From Red Hat, SuSE, and the other major off-the-shelf distributions to "pocket distros" such as ZipSlack, the roster of Linux distros is long. Out of all of these, which is best for you? "There are different ways of deciding," advised Heather Stern of

During Linux Bootcamp at the recent PC Expo show, Stern listed the following as "off-the-shelf/general purpose distros": Red Hat, SuSE, Mandrake, Slackware, and Debian.

"You'll need a commercial off-the-shelf distro if the implementation you're planning is purely commercial," said Stern, in a follow-up interview with LinuxPlanet later.

In deciding among commercial distributions, it's important to look at support being offered by the vendors you work with, Stern observed. Right now, for example, some ISVs and hardware vendors are only supporting Red Hat and/or SuSE.

Slackware and Debian, on the other hand, are more along the lines of "progammers'" or "build-your-own" distributions. So, too, are emerging distributions such as Gentoo, Knoppix, and Morphix, a distro Stern described as "modular Knoppix."

Generally speaking, "build-your-own" distributions are well geared to creating special purpose applications. However, users need to weigh their companies' needs for customization versus expenditure of IT time and energy, she said.

It doesn't hurt to know the ins-and-outs of programming environments such as Perl or Python, as well as non-RPM software packaging methods such as tarballs.

Gentoo, the "new kid on the block," provides "fine-tuned granularity," Stern contended. "Debian, though, can be less tricky," she conceded.

Stern cited a number of distros already in the works for special purposes. Some Debian developers, for example, are building a medical distro called Debian-Med ( ).

Gentoo developers have created a LAN-based gaming demo that uses NVidia cards, according to Stern.

Meanwhile, Linux in Schools ( is working on a distro for grade K-12 classrooms. The implementation is highly centralized, she added. Linux Terminal software is used on classroom workstations.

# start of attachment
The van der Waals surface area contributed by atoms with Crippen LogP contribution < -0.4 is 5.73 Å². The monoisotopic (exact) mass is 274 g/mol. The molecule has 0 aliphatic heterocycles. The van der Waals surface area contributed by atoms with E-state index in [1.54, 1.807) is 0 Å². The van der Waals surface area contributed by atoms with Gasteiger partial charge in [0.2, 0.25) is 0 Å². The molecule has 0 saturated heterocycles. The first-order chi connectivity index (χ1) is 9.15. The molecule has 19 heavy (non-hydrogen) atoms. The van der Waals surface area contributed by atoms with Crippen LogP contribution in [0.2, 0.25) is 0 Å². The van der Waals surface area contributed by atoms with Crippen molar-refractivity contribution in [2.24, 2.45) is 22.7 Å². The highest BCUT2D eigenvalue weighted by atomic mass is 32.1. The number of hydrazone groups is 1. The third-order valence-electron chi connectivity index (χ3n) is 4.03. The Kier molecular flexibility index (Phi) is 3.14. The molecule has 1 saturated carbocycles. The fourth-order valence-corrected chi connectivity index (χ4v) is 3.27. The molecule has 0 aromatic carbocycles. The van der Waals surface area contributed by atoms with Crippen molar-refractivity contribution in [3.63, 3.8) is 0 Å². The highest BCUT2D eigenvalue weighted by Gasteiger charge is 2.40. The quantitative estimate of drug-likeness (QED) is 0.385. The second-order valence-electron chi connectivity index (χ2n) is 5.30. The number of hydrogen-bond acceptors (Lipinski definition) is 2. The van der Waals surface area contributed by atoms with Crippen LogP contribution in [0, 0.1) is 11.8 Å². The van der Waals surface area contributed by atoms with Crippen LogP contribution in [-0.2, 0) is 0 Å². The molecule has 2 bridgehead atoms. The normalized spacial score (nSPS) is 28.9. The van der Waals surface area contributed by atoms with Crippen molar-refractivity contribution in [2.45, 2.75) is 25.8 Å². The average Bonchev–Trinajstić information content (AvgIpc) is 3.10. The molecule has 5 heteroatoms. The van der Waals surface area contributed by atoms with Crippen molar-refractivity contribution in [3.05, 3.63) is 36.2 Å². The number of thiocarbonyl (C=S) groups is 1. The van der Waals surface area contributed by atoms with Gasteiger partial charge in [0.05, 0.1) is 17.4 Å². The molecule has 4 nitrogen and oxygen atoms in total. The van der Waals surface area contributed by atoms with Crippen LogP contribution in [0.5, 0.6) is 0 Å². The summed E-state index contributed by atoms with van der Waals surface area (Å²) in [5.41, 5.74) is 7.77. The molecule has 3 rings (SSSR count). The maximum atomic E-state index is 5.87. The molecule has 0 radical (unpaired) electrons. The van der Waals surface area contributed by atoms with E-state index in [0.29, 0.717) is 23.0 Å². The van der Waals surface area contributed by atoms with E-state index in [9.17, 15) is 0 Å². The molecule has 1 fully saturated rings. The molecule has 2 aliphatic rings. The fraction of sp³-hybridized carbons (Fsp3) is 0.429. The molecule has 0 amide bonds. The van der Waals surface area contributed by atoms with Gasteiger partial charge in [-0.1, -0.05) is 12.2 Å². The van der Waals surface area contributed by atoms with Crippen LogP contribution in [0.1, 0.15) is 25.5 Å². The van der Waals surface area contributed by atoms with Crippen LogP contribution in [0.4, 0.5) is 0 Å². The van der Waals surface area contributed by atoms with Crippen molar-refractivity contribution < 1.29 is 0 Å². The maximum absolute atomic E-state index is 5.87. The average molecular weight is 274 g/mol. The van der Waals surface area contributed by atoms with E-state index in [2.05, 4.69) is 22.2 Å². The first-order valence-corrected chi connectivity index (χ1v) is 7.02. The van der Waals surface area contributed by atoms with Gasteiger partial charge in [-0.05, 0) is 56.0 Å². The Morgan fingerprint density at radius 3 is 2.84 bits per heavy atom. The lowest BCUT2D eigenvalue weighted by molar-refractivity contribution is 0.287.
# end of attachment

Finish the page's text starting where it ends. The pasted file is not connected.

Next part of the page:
Other projects are creating "pocket distros" that run on a floppy, standard-sized CD, or miniature CD, for instance. "You can carry them with you," Stern said. Examples include ZipSlack; DamnSmallLinux (DSL); Smoothwall; LNX-BBC; Tom's RtBt; Trinux; and Gibraltar.

Also available to users are all-in-one software solutions, along with hardware appliances dedicated to specific functions.

Software solutions range from Web servers such as Apache and thttpd to software for mail (sendmail, postfix, qmail); DNS (BIND, djbdns, MaraDNS, pdnsd); and ISP connectivity (wvdial, xisp).

Appliances include pre-loaded rackmount servers; mail appliances; file sharing servers; programming repositories; and database servers.

"The appliances tend to be expensive, however," Stern acknowledged. "Many of them have FreeBSD (Unix) under the hood, and that's fine, too.

Stern also gave some tips on how to ease customization. "Customize something normal. Then burn it," she recommended. "Check Freshmeat." Freshmeat ( ) contains links to pre-built software programs, documentation, patches and desktop themes.

In deciding on the best distro of Linux, support for older hardware can be a factor, too. Often, for instance, non-profit organizations inherit donated PCs. "Or maybe you have an old 486 lying around somewhere in your garage."

Again, functionality varies according to specific Linux distro. Due to its modularity, Debian can be made to operate on even a 500 MB hard drive. "But you'd never be able to get Mandrake to run on a 486," Stern maintained.

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